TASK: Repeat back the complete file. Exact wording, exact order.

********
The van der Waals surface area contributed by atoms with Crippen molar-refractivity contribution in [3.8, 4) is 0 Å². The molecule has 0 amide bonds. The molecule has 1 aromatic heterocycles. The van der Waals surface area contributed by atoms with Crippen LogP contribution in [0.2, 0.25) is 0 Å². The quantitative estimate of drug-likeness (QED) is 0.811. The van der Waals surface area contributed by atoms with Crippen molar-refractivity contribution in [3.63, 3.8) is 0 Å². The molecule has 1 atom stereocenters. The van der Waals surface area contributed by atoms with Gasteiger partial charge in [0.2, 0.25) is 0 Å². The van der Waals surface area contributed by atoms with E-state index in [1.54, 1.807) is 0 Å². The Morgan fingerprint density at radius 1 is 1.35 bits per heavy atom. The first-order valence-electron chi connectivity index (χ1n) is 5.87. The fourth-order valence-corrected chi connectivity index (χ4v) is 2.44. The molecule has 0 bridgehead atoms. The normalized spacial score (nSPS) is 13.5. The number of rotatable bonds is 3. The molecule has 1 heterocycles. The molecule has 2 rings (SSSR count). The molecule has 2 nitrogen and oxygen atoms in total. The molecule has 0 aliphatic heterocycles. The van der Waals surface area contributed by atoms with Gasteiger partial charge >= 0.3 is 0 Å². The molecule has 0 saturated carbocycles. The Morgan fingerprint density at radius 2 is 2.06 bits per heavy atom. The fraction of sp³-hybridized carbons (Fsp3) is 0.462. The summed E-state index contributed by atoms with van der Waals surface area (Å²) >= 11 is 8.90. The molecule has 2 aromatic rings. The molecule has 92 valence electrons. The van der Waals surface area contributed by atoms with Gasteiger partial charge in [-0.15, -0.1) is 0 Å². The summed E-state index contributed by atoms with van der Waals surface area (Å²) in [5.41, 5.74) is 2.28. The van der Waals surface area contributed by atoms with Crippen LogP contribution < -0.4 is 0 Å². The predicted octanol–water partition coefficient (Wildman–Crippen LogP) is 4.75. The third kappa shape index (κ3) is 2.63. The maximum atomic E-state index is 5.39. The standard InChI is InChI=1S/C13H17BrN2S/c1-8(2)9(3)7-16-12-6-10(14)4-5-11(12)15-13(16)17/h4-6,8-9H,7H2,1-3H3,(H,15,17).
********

The van der Waals surface area contributed by atoms with Crippen molar-refractivity contribution in [3.8, 4) is 0 Å². The molecule has 0 amide bonds. The molecule has 1 aromatic heterocycles. The van der Waals surface area contributed by atoms with Crippen LogP contribution in [0.2, 0.25) is 0 Å². The quantitative estimate of drug-likeness (QED) is 0.811. The van der Waals surface area contributed by atoms with Crippen molar-refractivity contribution in [3.63, 3.8) is 0 Å². The molecule has 1 atom stereocenters. The van der Waals surface area contributed by atoms with Gasteiger partial charge in [0.2, 0.25) is 0 Å². The van der Waals surface area contributed by atoms with E-state index in [1.54, 1.807) is 0 Å². The Morgan fingerprint density at radius 1 is 1.35 bits per heavy atom. The first-order valence-electron chi connectivity index (χ1n) is 5.87. The fourth-order valence-corrected chi connectivity index (χ4v) is 2.44. The molecule has 0 bridgehead atoms. The normalized spacial score (nSPS) is 13.5. The number of rotatable bonds is 3. The molecule has 1 heterocycles. The molecule has 2 rings (SSSR count). The molecule has 2 nitrogen and oxygen atoms in total. The molecule has 0 aliphatic heterocycles. The van der Waals surface area contributed by atoms with Gasteiger partial charge >= 0.3 is 0 Å². The molecule has 0 saturated carbocycles. The Morgan fingerprint density at radius 2 is 2.06 bits per heavy atom. The fraction of sp³-hybridized carbons (Fsp3) is 0.462. The summed E-state index contributed by atoms with van der Waals surface area (Å²) >= 11 is 8.90. The molecule has 2 aromatic rings. The molecule has 92 valence electrons. The van der Waals surface area contributed by atoms with Gasteiger partial charge in [-0.15, -0.1) is 0 Å². The summed E-state index contributed by atoms with van der Waals surface area (Å²) in [5.41, 5.74) is 2.28. The van der Waals surface area contributed by atoms with Crippen LogP contribution < -0.4 is 0 Å². The predicted octanol–water partition coefficient (Wildman–Crippen LogP) is 4.75. The third kappa shape index (κ3) is 2.63. The maximum atomic E-state index is 5.39. The standard InChI is InChI=1S/C13H17BrN2S/c1-8(2)9(3)7-16-12-6-10(14)4-5-11(12)15-13(16)17/h4-6,8-9H,7H2,1-3H3,(H,15,17).